“So You Want to See King Kong”

“So You Want to See King Kong”

So you want to see King Kong duke
It out with bi-planes and kamikaze pilots
In a blaze of satisfaction for the zealots
Or the proposition that motivates the fluke
That holds its own and centre stage, the chorus moot
And so’s the audience, by the way connecting dots
And pulling all Pinocchio’s strings until they’re taut
With hearts and diamonds opening following suite.
But yes, of course, spades and clubs the poet’s corner
With a Mercedes straining at the hectare’s plough,
Leaving all the world to wonder just what’s a luxury for
And how the fields end and highway’ mourners’
Thumbs have disappeared on the horizon of the here and now.

2 responses to ““So You Want to See King Kong”

  1. I felt pain and utter sadness at King Kong’s ending, and I try so hard to see some films as a form of entertainment, enough so my scope seems to be shrinking and I’m leaning towards Magic and Fantasy, Harry Potter -wise.. .I suppose it started when a child, how I felt on leaving a cinema, high as a kite on emotion, feeling as if anything were possible, then dropping down to earth with a bump on realising nothing had changed in reality. BUT I suppose I was wrong, slowly inside something does change when viewing the silver screen, (or any screen, TV, PC, ) your perspective shifts, can’t help it really… A bit like overdosing on ‘blood and guts’ action films, .. and then when the real thing is shown on the news you’ve become just a tad acclimatised, or do I mean, desensitised? … whichever is right, this is what came to mind on reading your poem… xPenx….

    • Pen: Not a day goes by when I have not felt that “something” inside me that sorrows for the oppressed whether in life as I experience it first hand or vicariously have it delivered to my door; tears always follow. While this is still true, I know I am alive. How well I remember that feeling of being in a theatre and seeing a movie coupled with that strange feeling immediately afterward of landing right back where I started on leaving the theatre, the odd sensation of having witnessed what should be life’s experiences portrayed on the screen against the almost startling return to what seemed totally lacking of the same in life. Peggy Lee’s Is That All There Is comes to mind. Looking back on it now, I wonder that I had no clear notion of the “realities” of either fiction or fact and of course, absolutely no one could explain to me why it was that such beauty was so openly shown to me in film and in books when it seemed that every single soul declared as openly that it was a “tissue of lies” and that it was “only a story.” So, what was I supposed to be getting out of being allowed those fantasies and then immediately warned that there was nothing of any practical value there at all. It is just the opposite now at this point in my life?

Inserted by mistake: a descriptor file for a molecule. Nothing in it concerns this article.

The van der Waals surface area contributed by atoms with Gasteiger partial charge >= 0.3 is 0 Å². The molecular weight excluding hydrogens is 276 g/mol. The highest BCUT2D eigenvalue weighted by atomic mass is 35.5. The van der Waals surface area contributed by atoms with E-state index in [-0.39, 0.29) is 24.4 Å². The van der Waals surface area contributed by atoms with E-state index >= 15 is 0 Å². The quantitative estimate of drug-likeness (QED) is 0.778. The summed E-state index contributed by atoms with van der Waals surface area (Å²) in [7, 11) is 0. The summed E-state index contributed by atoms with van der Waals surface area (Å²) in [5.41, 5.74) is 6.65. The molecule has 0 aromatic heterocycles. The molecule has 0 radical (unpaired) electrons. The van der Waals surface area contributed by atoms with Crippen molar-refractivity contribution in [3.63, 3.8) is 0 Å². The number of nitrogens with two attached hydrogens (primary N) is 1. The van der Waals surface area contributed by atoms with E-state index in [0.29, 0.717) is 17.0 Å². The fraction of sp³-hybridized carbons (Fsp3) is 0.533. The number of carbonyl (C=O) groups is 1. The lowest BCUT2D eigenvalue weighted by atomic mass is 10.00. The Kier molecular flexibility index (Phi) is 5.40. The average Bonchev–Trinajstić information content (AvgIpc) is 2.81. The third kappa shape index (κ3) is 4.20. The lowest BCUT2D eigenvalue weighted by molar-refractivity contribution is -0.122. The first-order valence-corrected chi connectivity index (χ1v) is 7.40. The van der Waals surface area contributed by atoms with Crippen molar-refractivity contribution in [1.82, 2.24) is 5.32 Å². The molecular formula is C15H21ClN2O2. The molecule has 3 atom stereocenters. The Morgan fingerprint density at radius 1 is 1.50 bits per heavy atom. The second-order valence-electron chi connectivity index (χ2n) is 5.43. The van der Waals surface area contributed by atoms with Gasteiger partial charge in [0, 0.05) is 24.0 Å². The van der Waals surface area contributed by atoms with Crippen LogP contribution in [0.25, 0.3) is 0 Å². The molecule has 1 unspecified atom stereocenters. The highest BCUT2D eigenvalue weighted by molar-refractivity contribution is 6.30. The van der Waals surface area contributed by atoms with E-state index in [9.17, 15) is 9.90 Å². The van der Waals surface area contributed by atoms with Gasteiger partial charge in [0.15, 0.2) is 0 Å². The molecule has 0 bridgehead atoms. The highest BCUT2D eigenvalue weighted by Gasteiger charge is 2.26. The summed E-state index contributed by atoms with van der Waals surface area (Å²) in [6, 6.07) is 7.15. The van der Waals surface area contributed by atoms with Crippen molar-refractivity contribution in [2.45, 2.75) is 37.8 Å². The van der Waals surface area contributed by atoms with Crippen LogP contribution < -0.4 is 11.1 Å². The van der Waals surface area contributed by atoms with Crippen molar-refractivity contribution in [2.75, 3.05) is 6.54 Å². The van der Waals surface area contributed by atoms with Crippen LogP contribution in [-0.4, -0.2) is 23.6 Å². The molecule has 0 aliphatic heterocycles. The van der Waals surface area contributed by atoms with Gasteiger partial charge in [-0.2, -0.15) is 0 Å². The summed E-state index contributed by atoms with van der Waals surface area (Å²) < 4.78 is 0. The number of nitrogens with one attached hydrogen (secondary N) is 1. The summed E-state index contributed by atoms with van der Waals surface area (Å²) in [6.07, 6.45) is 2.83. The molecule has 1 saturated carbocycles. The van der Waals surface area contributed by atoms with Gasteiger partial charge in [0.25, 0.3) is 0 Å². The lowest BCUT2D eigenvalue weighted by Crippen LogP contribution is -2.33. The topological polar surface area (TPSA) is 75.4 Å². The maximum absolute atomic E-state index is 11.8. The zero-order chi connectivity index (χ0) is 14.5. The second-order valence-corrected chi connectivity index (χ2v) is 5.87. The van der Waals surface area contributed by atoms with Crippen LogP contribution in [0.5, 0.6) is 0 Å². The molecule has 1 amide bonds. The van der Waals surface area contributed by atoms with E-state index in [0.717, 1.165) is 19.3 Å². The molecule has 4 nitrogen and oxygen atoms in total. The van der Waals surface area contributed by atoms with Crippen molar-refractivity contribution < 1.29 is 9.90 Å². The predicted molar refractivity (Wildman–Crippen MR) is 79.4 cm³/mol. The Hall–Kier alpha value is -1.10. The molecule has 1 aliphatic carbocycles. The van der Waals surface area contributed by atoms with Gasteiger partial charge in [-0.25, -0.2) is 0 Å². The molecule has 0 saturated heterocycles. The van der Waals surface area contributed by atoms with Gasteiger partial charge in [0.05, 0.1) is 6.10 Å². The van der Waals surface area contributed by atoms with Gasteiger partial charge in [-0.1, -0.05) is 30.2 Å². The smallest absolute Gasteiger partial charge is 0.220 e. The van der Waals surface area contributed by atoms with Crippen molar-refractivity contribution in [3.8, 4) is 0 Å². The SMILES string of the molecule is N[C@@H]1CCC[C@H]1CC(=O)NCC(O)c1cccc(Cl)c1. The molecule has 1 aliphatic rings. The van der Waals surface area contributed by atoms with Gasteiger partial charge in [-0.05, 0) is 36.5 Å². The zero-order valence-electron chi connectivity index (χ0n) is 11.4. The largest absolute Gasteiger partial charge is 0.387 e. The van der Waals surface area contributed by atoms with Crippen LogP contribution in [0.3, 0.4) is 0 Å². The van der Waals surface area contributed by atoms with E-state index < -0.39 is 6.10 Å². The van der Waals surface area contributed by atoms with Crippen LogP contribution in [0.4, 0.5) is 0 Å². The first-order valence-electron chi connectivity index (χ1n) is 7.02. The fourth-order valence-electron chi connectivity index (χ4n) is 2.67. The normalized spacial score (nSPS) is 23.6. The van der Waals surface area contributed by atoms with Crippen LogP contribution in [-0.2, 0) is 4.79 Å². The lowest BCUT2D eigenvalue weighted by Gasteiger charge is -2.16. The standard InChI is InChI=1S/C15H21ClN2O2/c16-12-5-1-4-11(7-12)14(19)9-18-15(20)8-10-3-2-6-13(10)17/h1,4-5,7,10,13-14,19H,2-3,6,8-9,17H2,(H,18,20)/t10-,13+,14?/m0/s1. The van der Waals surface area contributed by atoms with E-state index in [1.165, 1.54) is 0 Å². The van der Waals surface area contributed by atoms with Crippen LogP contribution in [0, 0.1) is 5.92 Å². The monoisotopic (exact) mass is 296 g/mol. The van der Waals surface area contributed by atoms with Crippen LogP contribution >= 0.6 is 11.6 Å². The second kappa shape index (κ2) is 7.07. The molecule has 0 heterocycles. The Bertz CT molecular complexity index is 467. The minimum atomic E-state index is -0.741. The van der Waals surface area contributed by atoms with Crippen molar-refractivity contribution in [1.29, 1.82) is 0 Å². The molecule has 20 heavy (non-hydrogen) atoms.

Whether poetry or novels, film or music, nothing, it seems, that I see practiced in life every day is as “real” and lasting in its effects as what is so easily obtained through the arts. There are dangers in immersing oneself in vicarious knowledge and experience, of course, but having said that, it seems to me that being moved to empathy and sympathy for others and knowing that all of us is in this thing together while we live is of infinitely greater value than the catalogue of practical values so many seem to be saying is the “stuff of life.” In short, while I know that the mind is what it is, still, the heart is also what it is and so, yes, I allow myself the luxury of unabashed romanticism, idealism, empathy or whatever it is that transcends the limitations of this world and can remind me that to glory in life is not to live here on this planet through the ticking of the metres and clocks, the deepening of wrinkles, and the never-ending doctors’ appointments and facing up to this reality but rather that everything of beauty in the arts and sciences is a firm reminder of the beauty of Him Who created me and everything I apparently see in creation, and if I weep within this world, ‘tis that I may not die laughing at any and every thing I see while I breathe.

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